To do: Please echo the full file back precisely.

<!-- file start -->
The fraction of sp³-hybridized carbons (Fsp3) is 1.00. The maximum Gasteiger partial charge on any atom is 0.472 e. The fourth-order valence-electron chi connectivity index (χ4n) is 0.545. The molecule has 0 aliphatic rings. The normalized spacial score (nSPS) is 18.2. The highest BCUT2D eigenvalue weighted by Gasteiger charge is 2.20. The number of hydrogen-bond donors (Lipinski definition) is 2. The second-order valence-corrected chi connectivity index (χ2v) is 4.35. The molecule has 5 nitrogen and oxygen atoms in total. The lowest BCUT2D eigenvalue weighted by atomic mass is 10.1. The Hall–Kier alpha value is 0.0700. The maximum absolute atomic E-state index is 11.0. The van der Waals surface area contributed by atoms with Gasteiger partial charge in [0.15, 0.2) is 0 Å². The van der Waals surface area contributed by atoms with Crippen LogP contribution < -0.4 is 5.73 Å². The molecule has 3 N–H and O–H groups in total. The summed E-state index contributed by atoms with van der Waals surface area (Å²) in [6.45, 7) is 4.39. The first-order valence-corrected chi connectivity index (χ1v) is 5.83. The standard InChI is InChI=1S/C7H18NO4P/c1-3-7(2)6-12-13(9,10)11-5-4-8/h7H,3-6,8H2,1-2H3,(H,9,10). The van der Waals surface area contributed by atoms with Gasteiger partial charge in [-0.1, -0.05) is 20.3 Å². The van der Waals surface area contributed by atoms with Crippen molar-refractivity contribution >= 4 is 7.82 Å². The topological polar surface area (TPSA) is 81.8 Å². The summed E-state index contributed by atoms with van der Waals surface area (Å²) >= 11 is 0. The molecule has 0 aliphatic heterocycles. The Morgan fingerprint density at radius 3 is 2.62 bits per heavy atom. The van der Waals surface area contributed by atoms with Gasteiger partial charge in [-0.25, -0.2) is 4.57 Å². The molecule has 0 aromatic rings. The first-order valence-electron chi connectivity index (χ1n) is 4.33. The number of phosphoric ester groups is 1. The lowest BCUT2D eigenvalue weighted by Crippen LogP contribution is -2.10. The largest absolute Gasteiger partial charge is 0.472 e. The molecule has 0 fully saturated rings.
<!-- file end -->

The fraction of sp³-hybridized carbons (Fsp3) is 1.00. The maximum Gasteiger partial charge on any atom is 0.472 e. The fourth-order valence-electron chi connectivity index (χ4n) is 0.545. The molecule has 0 aliphatic rings. The normalized spacial score (nSPS) is 18.2. The highest BCUT2D eigenvalue weighted by Gasteiger charge is 2.20. The number of hydrogen-bond donors (Lipinski definition) is 2. The second-order valence-corrected chi connectivity index (χ2v) is 4.35. The molecule has 5 nitrogen and oxygen atoms in total. The lowest BCUT2D eigenvalue weighted by atomic mass is 10.1. The Hall–Kier alpha value is 0.0700. The maximum absolute atomic E-state index is 11.0. The van der Waals surface area contributed by atoms with Gasteiger partial charge in [0.15, 0.2) is 0 Å². The van der Waals surface area contributed by atoms with Crippen LogP contribution < -0.4 is 5.73 Å². The molecule has 3 N–H and O–H groups in total. The summed E-state index contributed by atoms with van der Waals surface area (Å²) in [6.45, 7) is 4.39. The first-order valence-corrected chi connectivity index (χ1v) is 5.83. The standard InChI is InChI=1S/C7H18NO4P/c1-3-7(2)6-12-13(9,10)11-5-4-8/h7H,3-6,8H2,1-2H3,(H,9,10). The van der Waals surface area contributed by atoms with Gasteiger partial charge in [-0.1, -0.05) is 20.3 Å². The van der Waals surface area contributed by atoms with Crippen molar-refractivity contribution >= 4 is 7.82 Å². The topological polar surface area (TPSA) is 81.8 Å². The summed E-state index contributed by atoms with van der Waals surface area (Å²) >= 11 is 0. The molecule has 0 aliphatic heterocycles. The Morgan fingerprint density at radius 3 is 2.62 bits per heavy atom. The van der Waals surface area contributed by atoms with Gasteiger partial charge in [-0.25, -0.2) is 4.57 Å². The molecule has 0 aromatic rings. The first-order valence-electron chi connectivity index (χ1n) is 4.33. The number of phosphoric ester groups is 1. The lowest BCUT2D eigenvalue weighted by Crippen LogP contribution is -2.10. The largest absolute Gasteiger partial charge is 0.472 e. The molecule has 0 fully saturated rings.